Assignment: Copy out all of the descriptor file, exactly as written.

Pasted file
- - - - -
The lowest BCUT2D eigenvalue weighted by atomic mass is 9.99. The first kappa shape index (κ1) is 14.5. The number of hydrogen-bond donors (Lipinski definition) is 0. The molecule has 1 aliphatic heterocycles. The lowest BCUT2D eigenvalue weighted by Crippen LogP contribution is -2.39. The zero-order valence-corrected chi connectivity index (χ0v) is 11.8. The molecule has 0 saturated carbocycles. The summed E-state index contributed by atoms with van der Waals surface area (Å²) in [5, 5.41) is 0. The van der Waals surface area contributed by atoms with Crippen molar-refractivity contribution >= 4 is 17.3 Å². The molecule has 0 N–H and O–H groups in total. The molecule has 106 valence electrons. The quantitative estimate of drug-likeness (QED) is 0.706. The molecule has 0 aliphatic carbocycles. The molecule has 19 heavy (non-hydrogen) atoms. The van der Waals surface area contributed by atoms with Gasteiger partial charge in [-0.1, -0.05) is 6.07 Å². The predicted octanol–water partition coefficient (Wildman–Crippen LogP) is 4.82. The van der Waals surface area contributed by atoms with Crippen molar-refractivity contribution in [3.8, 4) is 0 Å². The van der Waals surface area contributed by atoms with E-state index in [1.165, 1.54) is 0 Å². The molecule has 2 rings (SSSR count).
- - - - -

The lowest BCUT2D eigenvalue weighted by atomic mass is 9.99. The first kappa shape index (κ1) is 14.5. The number of hydrogen-bond donors (Lipinski definition) is 0. The molecule has 1 aliphatic heterocycles. The lowest BCUT2D eigenvalue weighted by Crippen LogP contribution is -2.39. The zero-order valence-corrected chi connectivity index (χ0v) is 11.8. The molecule has 0 saturated carbocycles. The summed E-state index contributed by atoms with van der Waals surface area (Å²) in [5, 5.41) is 0. The van der Waals surface area contributed by atoms with Crippen molar-refractivity contribution >= 4 is 17.3 Å². The molecule has 0 N–H and O–H groups in total. The molecule has 106 valence electrons. The quantitative estimate of drug-likeness (QED) is 0.706. The molecule has 0 aliphatic carbocycles. The molecule has 19 heavy (non-hydrogen) atoms. The van der Waals surface area contributed by atoms with Gasteiger partial charge in [-0.1, -0.05) is 6.07 Å². The predicted octanol–water partition coefficient (Wildman–Crippen LogP) is 4.82. The van der Waals surface area contributed by atoms with Crippen molar-refractivity contribution in [3.8, 4) is 0 Å². The van der Waals surface area contributed by atoms with E-state index in [1.165, 1.54) is 0 Å². The molecule has 2 rings (SSSR count).